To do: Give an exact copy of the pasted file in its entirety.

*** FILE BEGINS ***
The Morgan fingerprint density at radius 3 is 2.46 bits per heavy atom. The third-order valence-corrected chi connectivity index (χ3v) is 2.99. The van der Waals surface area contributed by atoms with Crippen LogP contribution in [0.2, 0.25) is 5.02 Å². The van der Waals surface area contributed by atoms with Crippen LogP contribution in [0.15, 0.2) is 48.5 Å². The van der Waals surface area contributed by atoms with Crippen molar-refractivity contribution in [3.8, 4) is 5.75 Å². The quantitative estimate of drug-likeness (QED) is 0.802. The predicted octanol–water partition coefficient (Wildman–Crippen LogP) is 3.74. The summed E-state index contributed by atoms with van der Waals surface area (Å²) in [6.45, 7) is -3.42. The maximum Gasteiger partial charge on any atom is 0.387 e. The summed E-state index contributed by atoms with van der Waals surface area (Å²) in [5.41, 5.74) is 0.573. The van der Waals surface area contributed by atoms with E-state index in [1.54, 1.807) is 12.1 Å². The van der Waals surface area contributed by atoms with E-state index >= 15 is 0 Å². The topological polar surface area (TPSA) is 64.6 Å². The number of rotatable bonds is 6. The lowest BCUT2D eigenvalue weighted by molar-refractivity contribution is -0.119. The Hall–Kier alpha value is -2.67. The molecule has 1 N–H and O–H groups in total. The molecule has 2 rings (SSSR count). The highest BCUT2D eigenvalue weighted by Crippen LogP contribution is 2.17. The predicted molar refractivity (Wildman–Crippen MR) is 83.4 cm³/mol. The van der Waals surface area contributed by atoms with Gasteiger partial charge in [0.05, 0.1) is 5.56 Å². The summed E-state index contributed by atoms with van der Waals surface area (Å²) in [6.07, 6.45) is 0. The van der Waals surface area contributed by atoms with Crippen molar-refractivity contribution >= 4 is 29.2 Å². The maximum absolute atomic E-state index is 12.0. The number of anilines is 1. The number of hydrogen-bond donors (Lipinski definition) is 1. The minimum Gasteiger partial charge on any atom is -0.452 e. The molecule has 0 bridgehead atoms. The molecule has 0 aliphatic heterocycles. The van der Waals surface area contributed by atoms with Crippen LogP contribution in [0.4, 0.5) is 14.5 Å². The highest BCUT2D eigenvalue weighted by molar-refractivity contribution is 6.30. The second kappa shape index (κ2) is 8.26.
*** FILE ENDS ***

The Morgan fingerprint density at radius 3 is 2.46 bits per heavy atom. The third-order valence-corrected chi connectivity index (χ3v) is 2.99. The van der Waals surface area contributed by atoms with Crippen LogP contribution in [0.2, 0.25) is 5.02 Å². The van der Waals surface area contributed by atoms with Crippen LogP contribution in [0.15, 0.2) is 48.5 Å². The van der Waals surface area contributed by atoms with Crippen molar-refractivity contribution in [3.8, 4) is 5.75 Å². The quantitative estimate of drug-likeness (QED) is 0.802. The predicted octanol–water partition coefficient (Wildman–Crippen LogP) is 3.74. The summed E-state index contributed by atoms with van der Waals surface area (Å²) in [6.45, 7) is -3.42. The maximum Gasteiger partial charge on any atom is 0.387 e. The summed E-state index contributed by atoms with van der Waals surface area (Å²) in [5.41, 5.74) is 0.573. The van der Waals surface area contributed by atoms with E-state index in [1.54, 1.807) is 12.1 Å². The van der Waals surface area contributed by atoms with E-state index >= 15 is 0 Å². The topological polar surface area (TPSA) is 64.6 Å². The number of rotatable bonds is 6. The lowest BCUT2D eigenvalue weighted by molar-refractivity contribution is -0.119. The Hall–Kier alpha value is -2.67. The molecule has 1 N–H and O–H groups in total. The molecule has 2 rings (SSSR count). The highest BCUT2D eigenvalue weighted by Crippen LogP contribution is 2.17. The predicted molar refractivity (Wildman–Crippen MR) is 83.4 cm³/mol. The van der Waals surface area contributed by atoms with Gasteiger partial charge in [0.05, 0.1) is 5.56 Å². The summed E-state index contributed by atoms with van der Waals surface area (Å²) in [6.07, 6.45) is 0. The van der Waals surface area contributed by atoms with Crippen molar-refractivity contribution >= 4 is 29.2 Å². The maximum absolute atomic E-state index is 12.0. The number of anilines is 1. The number of hydrogen-bond donors (Lipinski definition) is 1. The minimum Gasteiger partial charge on any atom is -0.452 e. The molecule has 0 bridgehead atoms. The molecule has 0 aliphatic heterocycles. The van der Waals surface area contributed by atoms with Crippen LogP contribution in [0.4, 0.5) is 14.5 Å². The highest BCUT2D eigenvalue weighted by molar-refractivity contribution is 6.30. The second kappa shape index (κ2) is 8.26.